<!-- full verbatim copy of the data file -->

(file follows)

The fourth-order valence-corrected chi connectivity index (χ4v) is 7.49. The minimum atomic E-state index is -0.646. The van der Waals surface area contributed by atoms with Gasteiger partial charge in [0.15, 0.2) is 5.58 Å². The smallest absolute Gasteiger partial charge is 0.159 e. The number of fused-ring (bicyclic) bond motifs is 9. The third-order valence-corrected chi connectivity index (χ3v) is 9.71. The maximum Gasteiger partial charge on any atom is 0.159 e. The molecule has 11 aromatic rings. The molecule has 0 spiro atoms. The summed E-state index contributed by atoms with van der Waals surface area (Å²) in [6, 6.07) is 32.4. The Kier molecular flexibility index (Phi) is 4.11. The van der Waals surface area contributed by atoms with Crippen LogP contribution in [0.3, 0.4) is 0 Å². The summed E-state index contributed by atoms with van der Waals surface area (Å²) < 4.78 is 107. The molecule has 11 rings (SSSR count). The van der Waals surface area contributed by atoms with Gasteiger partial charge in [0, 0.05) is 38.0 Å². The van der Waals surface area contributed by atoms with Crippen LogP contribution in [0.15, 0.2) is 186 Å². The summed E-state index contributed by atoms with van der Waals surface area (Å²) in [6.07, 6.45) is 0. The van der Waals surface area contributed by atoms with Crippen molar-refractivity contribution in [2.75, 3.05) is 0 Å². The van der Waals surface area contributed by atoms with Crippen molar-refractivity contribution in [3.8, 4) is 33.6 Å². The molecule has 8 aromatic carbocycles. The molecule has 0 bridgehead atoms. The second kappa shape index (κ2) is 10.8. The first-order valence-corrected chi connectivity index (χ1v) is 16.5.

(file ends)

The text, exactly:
The fourth-order valence-corrected chi connectivity index (χ4v) is 7.49. The minimum atomic E-state index is -0.646. The van der Waals surface area contributed by atoms with Gasteiger partial charge in [0.15, 0.2) is 5.58 Å². The smallest absolute Gasteiger partial charge is 0.159 e. The number of fused-ring (bicyclic) bond motifs is 9. The third-order valence-corrected chi connectivity index (χ3v) is 9.71. The maximum Gasteiger partial charge on any atom is 0.159 e. The molecule has 11 aromatic rings. The molecule has 0 spiro atoms. The summed E-state index contributed by atoms with van der Waals surface area (Å²) in [6, 6.07) is 32.4. The Kier molecular flexibility index (Phi) is 4.11. The van der Waals surface area contributed by atoms with Crippen LogP contribution in [0.3, 0.4) is 0 Å². The summed E-state index contributed by atoms with van der Waals surface area (Å²) < 4.78 is 107. The molecule has 11 rings (SSSR count). The van der Waals surface area contributed by atoms with Gasteiger partial charge in [0, 0.05) is 38.0 Å². The van der Waals surface area contributed by atoms with Crippen LogP contribution in [0.15, 0.2) is 186 Å². The summed E-state index contributed by atoms with van der Waals surface area (Å²) in [6.07, 6.45) is 0. The van der Waals surface area contributed by atoms with Crippen molar-refractivity contribution in [2.75, 3.05) is 0 Å². The van der Waals surface area contributed by atoms with Crippen molar-refractivity contribution in [3.8, 4) is 33.6 Å². The molecule has 8 aromatic carbocycles. The molecule has 0 bridgehead atoms. The second kappa shape index (κ2) is 10.8. The first-order valence-corrected chi connectivity index (χ1v) is 16.5.